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Accuracy • Independence • Integrity

August 16, 2017   |   Ithaca, NY

Accent

Review: Controversial play fires up Main Stage

"Firesin the Mirror"

Ithaca College Main Stage Theater

Staged in a very intimate theater-in-the-round, warm, orange lighting illuminates the cement floor. Only a few grungy city accessories dot the stage, including a trash can, a wooden police barrier, a graffitied mailbox, some plastic crates and a memorial under a lamp post. This is the set for Ithaca College’s Main Stage Theater production of “Fires in the Mirror,” written by Anna Deavere Smith.

“Fires in the Mirror,” directed by Cynthia Henderson, is set in Crown Heights, Brooklyn, N.Y., in 1991 during the heartbreaking riots and racial disputes between the Orthodox Jews and the Afro-Caribbean community members. The play is composed entirely of monologues, told by Jewish and African-American members of the community: a rabbi, wife, husband and brother. They discuss topics and opinions around racial genocide, suffering and community hardships. It’s not entirely clear until the end that each scene and character are talking about a car accident where a 7-year-old African-American boy was killed by a drunk Jewish driver, which later led to the assault and death of another young Jewish man.

What’s interesting about “Fires in the Mirror” is its absence of using the fourth wall. The small space makes for a very personalized setting where the actors walk near, sit next to or, in the case of sophomore Jelani Pitcher’s portrayal of Rev. Al Sharpton, shake hands with people in the audience. The absence of this commonly administered barrier between the actors and audience allows for a deeper degree of empathy to emerge. In addition, the lack of the fourth wall complements the running theme of the play of breaking down the barriers.

In the midst of these devastating social quarrels, the actors do the characters justice. Each holds his or her own and are able to convey an immense passion, persuading the audience to listen to each side of every story told throughout the play. While listening, the audience realizes the racial disputes result from cultural differences between the black and Jewish communities and a lack of communication around the racially charged deaths of the two boys.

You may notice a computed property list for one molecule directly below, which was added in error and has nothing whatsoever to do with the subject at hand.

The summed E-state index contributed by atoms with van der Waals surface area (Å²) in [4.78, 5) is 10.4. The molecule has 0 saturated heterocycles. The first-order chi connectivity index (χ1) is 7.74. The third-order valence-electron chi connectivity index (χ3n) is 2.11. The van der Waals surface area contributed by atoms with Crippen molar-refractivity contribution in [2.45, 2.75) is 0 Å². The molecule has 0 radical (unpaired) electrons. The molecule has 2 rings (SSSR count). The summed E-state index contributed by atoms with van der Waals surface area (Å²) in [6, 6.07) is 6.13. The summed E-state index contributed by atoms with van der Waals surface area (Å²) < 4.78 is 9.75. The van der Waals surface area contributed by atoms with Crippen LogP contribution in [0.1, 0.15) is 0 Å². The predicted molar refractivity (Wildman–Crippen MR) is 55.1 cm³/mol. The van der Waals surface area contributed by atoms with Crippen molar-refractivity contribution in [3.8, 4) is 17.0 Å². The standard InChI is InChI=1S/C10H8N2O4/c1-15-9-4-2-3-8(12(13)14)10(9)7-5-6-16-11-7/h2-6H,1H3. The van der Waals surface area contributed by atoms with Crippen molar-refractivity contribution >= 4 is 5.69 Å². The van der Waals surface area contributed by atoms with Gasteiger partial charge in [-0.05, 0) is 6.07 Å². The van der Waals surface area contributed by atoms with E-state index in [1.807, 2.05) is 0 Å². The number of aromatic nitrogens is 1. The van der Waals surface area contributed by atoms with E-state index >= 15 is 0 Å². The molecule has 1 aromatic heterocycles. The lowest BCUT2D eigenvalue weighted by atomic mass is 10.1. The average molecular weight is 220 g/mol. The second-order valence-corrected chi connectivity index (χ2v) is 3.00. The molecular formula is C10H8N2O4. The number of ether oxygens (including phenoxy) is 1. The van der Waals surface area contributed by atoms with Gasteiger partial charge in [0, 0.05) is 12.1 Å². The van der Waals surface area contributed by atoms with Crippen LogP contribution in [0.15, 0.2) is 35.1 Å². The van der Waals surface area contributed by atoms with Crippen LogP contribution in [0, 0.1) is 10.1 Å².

Senior Xavier Reyes, who plays Henry Rice, stands out among the generally strong cast, especially in a scene staged in a diner. There, he discusses some of the less commonly communicated graphic horrors of slavery as he stews over his steaming cup of coffee.

Differentiating between the actors when they switched roles was challenging, as there was little variation between the characters’ accents and mannerisms. Regardless, each actor sufficiently carried their distressing and absolutely horrifying stories with great theatrical ease, even though the material is not easy or pleasant to discuss.

“Fires in the Mirror” has a favorable and appropriate soundtrack that accommodates not only the characters, but the emotions of each scene craftily. Most of the music is hip-hop played in between the end of one monologue and beginning of another. Sound designer, senior Alexander Dietz-Kest, took great care to ensure each sound byte fit the character who walked on stage or that the lyrics complimented the previous scene. The most predominate case is when “I Got You (I Feel Good)” by James Brown comes on to introduce the exuberant Sharpton, while more traditional 90s rap played during a scene talking about street rap and def poetry. The music also sets the tone for the police reports revolving around the deaths. This adds a riveting and aural action to the play, which only makes the scene more compelling.

“Fires in the Mirror” successfully engages the audience and makes it look at the effects of racism and the struggles of miscommunication from a variety of backgrounds. This production encourages the audience to look at the world through different perspectives, with each subsequent monologue providing an authentic take and revealing that even if a situation appears to be one way, it often has many sides to the story.


Overall rating: Three out of four stars